Review Breaks Tradition with Oxford Comma

Sami Mericle, Opinions Editor

To the Editors:

While I was impressed by the reporting in the semester’s first issue of the Review, I was jolted by the use of the Oxford comma, a stylistic change that has evidently been implemented since I left staff at the end of last year.

I consider myself a dedicated fan of the Oxford comma in most situations. It provides rhythm, clarity, and fairness to lists. But this change in the style guide is objectionable for two reasons:

First, it breaks with years of Review tradition. The paper has a continual problem with a short institutional memory, which is inevitable for a student newspaper with a transient staff. But should the staff toss aside old conventions at the whim of each new production editor? While staff members may only serve for a few years, many Oberlin residents, faculty, and alumni have been reading the paper for decades. The Review staff owes these faithful readers consistency.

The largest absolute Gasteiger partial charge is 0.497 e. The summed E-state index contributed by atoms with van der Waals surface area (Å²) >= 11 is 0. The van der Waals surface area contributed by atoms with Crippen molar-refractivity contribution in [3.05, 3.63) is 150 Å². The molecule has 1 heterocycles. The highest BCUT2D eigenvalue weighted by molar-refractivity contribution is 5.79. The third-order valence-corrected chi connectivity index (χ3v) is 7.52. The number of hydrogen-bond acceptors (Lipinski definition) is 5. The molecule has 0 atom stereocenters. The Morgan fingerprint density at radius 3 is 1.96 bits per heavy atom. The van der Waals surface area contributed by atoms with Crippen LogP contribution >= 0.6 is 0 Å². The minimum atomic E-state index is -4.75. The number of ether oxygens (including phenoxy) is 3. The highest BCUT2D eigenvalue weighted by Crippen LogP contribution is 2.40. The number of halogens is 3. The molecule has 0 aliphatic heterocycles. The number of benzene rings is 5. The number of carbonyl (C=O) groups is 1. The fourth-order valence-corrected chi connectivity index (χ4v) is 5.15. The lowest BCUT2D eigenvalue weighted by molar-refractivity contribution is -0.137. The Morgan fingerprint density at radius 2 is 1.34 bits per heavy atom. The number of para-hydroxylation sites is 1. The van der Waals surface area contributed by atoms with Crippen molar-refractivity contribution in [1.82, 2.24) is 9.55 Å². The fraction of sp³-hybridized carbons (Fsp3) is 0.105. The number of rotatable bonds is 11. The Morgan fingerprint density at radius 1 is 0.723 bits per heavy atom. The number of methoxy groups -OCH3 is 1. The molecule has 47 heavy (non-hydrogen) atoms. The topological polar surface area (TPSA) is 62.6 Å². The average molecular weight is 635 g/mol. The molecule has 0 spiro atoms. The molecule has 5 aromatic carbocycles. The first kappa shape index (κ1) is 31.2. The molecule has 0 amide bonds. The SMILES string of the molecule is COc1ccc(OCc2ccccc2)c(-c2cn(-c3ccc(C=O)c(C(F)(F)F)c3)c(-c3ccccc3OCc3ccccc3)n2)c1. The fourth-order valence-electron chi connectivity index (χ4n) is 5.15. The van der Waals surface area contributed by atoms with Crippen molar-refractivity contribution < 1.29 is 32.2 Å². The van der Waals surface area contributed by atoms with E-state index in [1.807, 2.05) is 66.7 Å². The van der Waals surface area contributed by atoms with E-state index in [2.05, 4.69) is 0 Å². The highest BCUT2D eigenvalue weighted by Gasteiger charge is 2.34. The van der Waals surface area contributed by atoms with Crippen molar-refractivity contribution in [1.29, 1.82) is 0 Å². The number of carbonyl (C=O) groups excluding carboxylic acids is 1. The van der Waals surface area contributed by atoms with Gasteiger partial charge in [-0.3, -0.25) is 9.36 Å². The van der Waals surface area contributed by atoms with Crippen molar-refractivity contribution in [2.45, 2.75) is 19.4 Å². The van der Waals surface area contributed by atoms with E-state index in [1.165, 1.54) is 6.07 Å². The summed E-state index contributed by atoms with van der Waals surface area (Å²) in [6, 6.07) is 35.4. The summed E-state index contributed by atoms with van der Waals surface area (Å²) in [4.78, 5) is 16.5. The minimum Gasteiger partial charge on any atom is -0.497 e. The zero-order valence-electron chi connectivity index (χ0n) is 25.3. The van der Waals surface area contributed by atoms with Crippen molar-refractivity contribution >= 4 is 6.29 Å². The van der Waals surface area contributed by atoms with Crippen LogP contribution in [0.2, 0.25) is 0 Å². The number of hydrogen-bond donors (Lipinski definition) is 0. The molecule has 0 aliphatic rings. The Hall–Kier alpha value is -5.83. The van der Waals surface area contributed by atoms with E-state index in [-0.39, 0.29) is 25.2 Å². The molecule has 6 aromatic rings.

Second, using the Oxford comma lowers the prestige of the Review by diverging from other major newspapers. The Associated Press Stylebook, the accepted rule book for the newspaper industry, mandates the use of the Oxford comma. Yes, the Review’s style guide has often proved more progressive than the AP’s. The staff approved of the singular “they” long before the AP sanctioned it, for instance. But if the Review staff casts aside the AP’s expertise willy-nilly, it will lose the respect bestowed upon serious publications.

I’ll admit, part of my displeasure may stem from bitterness; for years, I had to endure a pang of anguish every time I deleted a sweet little Oxford comma from a draft. I had hoped this suffering would bond generations of Review staff. Alas, I suppose we’ll have to gripe about the heat in the dungeonous office instead.

To those comma devotees currently sputtering with indignation and girding yourself with syntactical examples involving strippers and politicians: I understand your complaint. But we must set aside personal preference for the overall well-being of the paper.

Sami Mericle
OC ’17